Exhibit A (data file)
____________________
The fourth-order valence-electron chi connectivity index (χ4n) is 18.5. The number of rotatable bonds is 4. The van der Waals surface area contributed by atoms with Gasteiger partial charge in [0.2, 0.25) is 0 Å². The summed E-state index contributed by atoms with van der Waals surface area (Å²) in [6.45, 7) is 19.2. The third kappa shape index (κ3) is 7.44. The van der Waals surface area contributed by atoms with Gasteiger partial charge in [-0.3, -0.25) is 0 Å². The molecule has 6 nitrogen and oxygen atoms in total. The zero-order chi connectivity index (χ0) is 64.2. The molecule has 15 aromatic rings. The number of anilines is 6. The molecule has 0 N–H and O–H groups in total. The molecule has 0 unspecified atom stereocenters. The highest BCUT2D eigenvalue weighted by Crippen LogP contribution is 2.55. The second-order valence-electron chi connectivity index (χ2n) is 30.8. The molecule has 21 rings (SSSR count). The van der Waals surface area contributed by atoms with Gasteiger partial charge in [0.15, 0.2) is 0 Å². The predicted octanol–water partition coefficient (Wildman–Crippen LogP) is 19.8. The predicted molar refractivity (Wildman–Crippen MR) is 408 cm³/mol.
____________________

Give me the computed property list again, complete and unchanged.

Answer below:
The fourth-order valence-electron chi connectivity index (χ4n) is 18.5. The number of rotatable bonds is 4. The van der Waals surface area contributed by atoms with Gasteiger partial charge in [0.2, 0.25) is 0 Å². The summed E-state index contributed by atoms with van der Waals surface area (Å²) in [6.45, 7) is 19.2. The third kappa shape index (κ3) is 7.44. The van der Waals surface area contributed by atoms with Gasteiger partial charge in [-0.3, -0.25) is 0 Å². The molecule has 6 nitrogen and oxygen atoms in total. The zero-order chi connectivity index (χ0) is 64.2. The molecule has 15 aromatic rings. The number of anilines is 6. The molecule has 0 N–H and O–H groups in total. The molecule has 0 unspecified atom stereocenters. The highest BCUT2D eigenvalue weighted by Crippen LogP contribution is 2.55. The second-order valence-electron chi connectivity index (χ2n) is 30.8. The molecule has 21 rings (SSSR count). The van der Waals surface area contributed by atoms with Gasteiger partial charge in [0.15, 0.2) is 0 Å². The predicted octanol–water partition coefficient (Wildman–Crippen LogP) is 19.8. The predicted molar refractivity (Wildman–Crippen MR) is 408 cm³/mol.